Bound to the Fire: How Virginia's Enslaved Cooks Helped Invent American Cuisine
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About the Author
Historical archaeologist and historian Kelley Fanto Deetz is a research associate at the James River Institute for Archaeology, and a Visiting Assistant Professor at Randolph College, in Lynchburg, Virginia. Deetz, who was a professional chef for several years, is a contributor to The Routledge History of Food and Birth of a Nation: Nat Turner and the Making of a Movement. Her work has appeared in National Geographic History.
"Kelley Fanto Deetz understands the pleasures and pains of cooking well for large numbers, and she knows that creativity within slave labor camps is especially remarkable. As an archaeologist, she is just the person to revisit Virginia's Big House hearths. Bound to the Fire brings life and dignity to the talented black artisans -- many of them gifted chefs -- who presided in these steamy kitchens. Despite their skills, such lifetime prisoners received few compliments from their diners, no wages from their owners, and only patronizing nods from generations of white writers and historians. Deetz uses letters and wills, utensils and cooking pots, even recipes and menus, in composing a suggestive salute to all those once obliged to put delicious food on the tables of the Tidewater elite." -- Peter H. Wood, coauthor of Created Equal: A Social and Political History of the United States
"Deetz recasts the image of the plantation cook as a figure of power, dignity, and, frequently, resistance. This is a lively and insightful account of a still-largely-unfamiliar aspect of the history of American slavery." -- Publishers Weekly
"Deetz ensures her readers understand the significant intellect, physical strength, endurance, and capabilities required for enslaved cooks to produce four meals per day from scratch in hot, open-hearth kitchens while under the constant threat of psychological abuse and violence. Scholarly yet readable, Deetz's book honors these American ancestors by reclaiming their rightful places and stories." -- Booklist
"Be aware that this is not a cookbook. Instead, this is a book of history and a chance to set it straight. Yes, there are old-timey half-recipes in here but really, Bound to the Fire is meant for opening eyes, rather than mouths." -- Courier-Tribune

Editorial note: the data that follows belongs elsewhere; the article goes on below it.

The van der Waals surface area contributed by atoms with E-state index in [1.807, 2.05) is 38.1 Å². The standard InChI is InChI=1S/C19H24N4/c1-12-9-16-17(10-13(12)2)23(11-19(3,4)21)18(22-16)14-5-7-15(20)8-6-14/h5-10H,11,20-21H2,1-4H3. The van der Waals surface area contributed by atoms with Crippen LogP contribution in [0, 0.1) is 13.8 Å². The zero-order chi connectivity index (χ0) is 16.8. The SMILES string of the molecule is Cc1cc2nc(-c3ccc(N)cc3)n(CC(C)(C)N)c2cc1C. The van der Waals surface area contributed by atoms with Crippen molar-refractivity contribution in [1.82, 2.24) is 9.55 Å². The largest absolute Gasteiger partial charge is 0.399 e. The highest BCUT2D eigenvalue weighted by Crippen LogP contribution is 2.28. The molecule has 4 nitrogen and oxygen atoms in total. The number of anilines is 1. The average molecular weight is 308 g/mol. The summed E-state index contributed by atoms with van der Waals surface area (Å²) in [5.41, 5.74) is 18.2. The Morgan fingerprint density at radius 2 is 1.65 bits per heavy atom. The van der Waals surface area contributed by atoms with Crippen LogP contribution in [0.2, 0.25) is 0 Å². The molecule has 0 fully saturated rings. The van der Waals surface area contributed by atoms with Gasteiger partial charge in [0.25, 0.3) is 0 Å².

"A fascinating look at day-to-day work of Virginia cooks, the powers they wielded, and how they influenced what [you] eat. Americans must look beyond stereotypes and be mindful of those who literally nourished a nation.
Be aware that this is not a cookbook. Instead, this is a book of history and a chance to set it straight. Yes, there are old-timey half-recipes in here but really, Bound to the Fire is meant for opening eyes, rather than mouths." -- Gazette-Journal
"Deetz takes on the challenging task of examining the history of enslaved cooks through an archaeology of kitchens and outbuildings and by tracing outlines of individual lives from scant historical records. The result is a fascinating account, illustrative of the invisibility of individuals whose work was central to the public performance of plantation culture." -- Choice
"[Deetz] does us a great service of expanding the literature connecting African and African American foodways with those with which we are familiar." -- H-Net Reviews
" Bound to the Fire is a stew of many parts: biography, autobiography, recipes, cultural history, architectural-plan analysis, a review of archeological evidence, fragments of the imagined inner life of a cook, and more, all suspended in the salty broth of Deetz's outrage over culinary erasure, epicurean appropriation, and kitchen deceptions. With this dish, Deetz renders visible the lives of a specific group ofdomestic servants: black cooks enslaved on Virginia plantations tasked solely with preparing meals for the planter's table." -- Public Books
" Bound to the Fire addresses everything from recipes to the garbage behind the slave kitchen, from 'cook wanted' advertisements to family letters, from legal documents to slave narratives. Deetz creates a multifaceted picture of slave life and reminds us of the importance of such details as the size of the hearth, the weight of the pans the cook had to hoist, the number of people it took to get a big meal on the table, and how cooks learned the arithmetic necessary for kitchen work.... Bound to the Fire is... an invitation to reconsider a critical and often misunderstood figure in the slaveholding world..." -- Legacy 36.2